Have students read the introduction in the Student Guide. As they are reading, distribute the materials for both hands-on activities.

Part 1: Observing Fruits

Explain to students that they will be observing fruits from different plants and looking closely at the seeds of each fruit. Engage students in a general discussion about the life cycles of flowering plants.What parts do fruits and seeds play in these life cycles?

Distribute or project the image below from the appendix on an interactive whiteboard. You may also want to have students refer to the Flower Dissection Data Chart from the Warm-Up Lesson.

Discuss the main life cycle stages of a flowering plant. Point out the different ways in which flowering plants are pollinated, and discuss the advantages and disadvantages of each.

In self-pollination, pollen is transferred from the male to the female reproductive structures within the same plant. In cross-pollination, which is more common, pollen is transferred from one plant to another. The need for only one flowering plant is an advantage of self-pollination, and a lack of trait variation is a disadvantage. The opposite is true of cross-pollination. An advantage is that it leads to more trait variation, which better enables plants to adapt to different environments. A disadvantage is the need for two parent plants, which causes a potential problem of transferring pollen from one plant to another.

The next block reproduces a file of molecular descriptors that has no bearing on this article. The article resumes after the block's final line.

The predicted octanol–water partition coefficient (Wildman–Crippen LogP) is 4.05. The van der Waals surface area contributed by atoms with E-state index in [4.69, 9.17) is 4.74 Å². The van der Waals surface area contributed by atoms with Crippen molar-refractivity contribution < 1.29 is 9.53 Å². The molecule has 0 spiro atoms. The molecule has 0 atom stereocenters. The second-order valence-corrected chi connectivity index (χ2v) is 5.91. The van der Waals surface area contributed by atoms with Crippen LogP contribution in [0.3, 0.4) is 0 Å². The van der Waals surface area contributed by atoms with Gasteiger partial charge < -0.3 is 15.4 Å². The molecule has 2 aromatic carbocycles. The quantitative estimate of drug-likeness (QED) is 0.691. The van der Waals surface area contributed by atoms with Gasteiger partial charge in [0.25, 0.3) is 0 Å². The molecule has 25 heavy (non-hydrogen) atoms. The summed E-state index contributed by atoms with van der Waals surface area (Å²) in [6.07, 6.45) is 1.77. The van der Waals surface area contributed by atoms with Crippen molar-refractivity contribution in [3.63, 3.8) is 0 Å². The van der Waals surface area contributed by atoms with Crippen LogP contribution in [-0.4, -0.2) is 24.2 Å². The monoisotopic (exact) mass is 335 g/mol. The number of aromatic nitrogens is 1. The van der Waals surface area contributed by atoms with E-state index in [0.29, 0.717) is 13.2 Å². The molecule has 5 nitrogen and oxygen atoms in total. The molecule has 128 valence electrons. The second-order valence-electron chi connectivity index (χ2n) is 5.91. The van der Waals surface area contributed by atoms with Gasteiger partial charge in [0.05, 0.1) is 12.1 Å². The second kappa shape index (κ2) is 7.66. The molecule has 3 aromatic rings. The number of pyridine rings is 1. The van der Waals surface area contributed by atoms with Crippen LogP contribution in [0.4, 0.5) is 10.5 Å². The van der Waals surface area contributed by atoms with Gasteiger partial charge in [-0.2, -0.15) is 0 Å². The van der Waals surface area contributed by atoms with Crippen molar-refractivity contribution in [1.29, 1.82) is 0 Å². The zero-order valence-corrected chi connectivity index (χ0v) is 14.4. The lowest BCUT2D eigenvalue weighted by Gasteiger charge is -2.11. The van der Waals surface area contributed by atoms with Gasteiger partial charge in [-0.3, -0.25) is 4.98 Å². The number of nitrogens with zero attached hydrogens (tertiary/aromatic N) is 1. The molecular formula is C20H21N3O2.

Have students complete steps A through E in the Student Guide. Remind students not to eat the fruits! You may want to bring in extra fruits that have been cleaned and handled hygienically for students to sample.

After students are finished observing the fruits, instruct them to clean up their workspaces. Discuss students’ observations as a class:

Student Questions

  • Observe the peas. Which part is the fruit and which parts are the seeds? What is the function of the fruit?
    The pod is the fruit and the green peas are the seeds. The pod protects the seeds.)
  • Observe the strawberries. Where do you think the seeds are located?
    Most students will assume that the seeds are the specks on the outside of the strawberry. However, these specks are actually individual fruits, and each fruit has a tiny seed inside of it. The red part of the strawberry is actually accessory tissue formed from multiple ovaries of one flower!
  • Observe the tomatoes. The seeds are made from several fused carpals, which make up the pistil of a flower. Try to identify and count the carpals.
  • Observe the banana slices. Describe the seeds.
    Sample response: The seeds are tiny and black. There are a lot of them clustered in the center of the fruit.
  • Think about all four fruits that you observed. How were they different? How were they similar? What are some possible advantages that one kind of fruit might have over another in terms of reproductive success?
    Sample response: All of the fruits contained seeds, but the seeds were different sizes. The banana seeds were very small, but there were more of them in a single fruit than there were in the peas and tomatoes. This would be an advantage because more seeds would be likely to be dispersed and grow into adult plants.

Part 2: Germinating Seeds

Have students read the introduction in the Student Guide as you distribute or project the image below from the appendix onto an interactive whiteboard.

Briefly review the procedure, and then have students complete steps 1 through 3 with a partner. When they have finished sealing their baggies, students will need to tape them to a sunny window or wall with exposure to a light source.

Discuss students’ responses to the questions in steps 1 and 2 as a class.

Exit Slip

Have students complete the Exit Slip activity in the Student Guide and submit the activity before leaving the classroom. Review the student responses before the next lesson.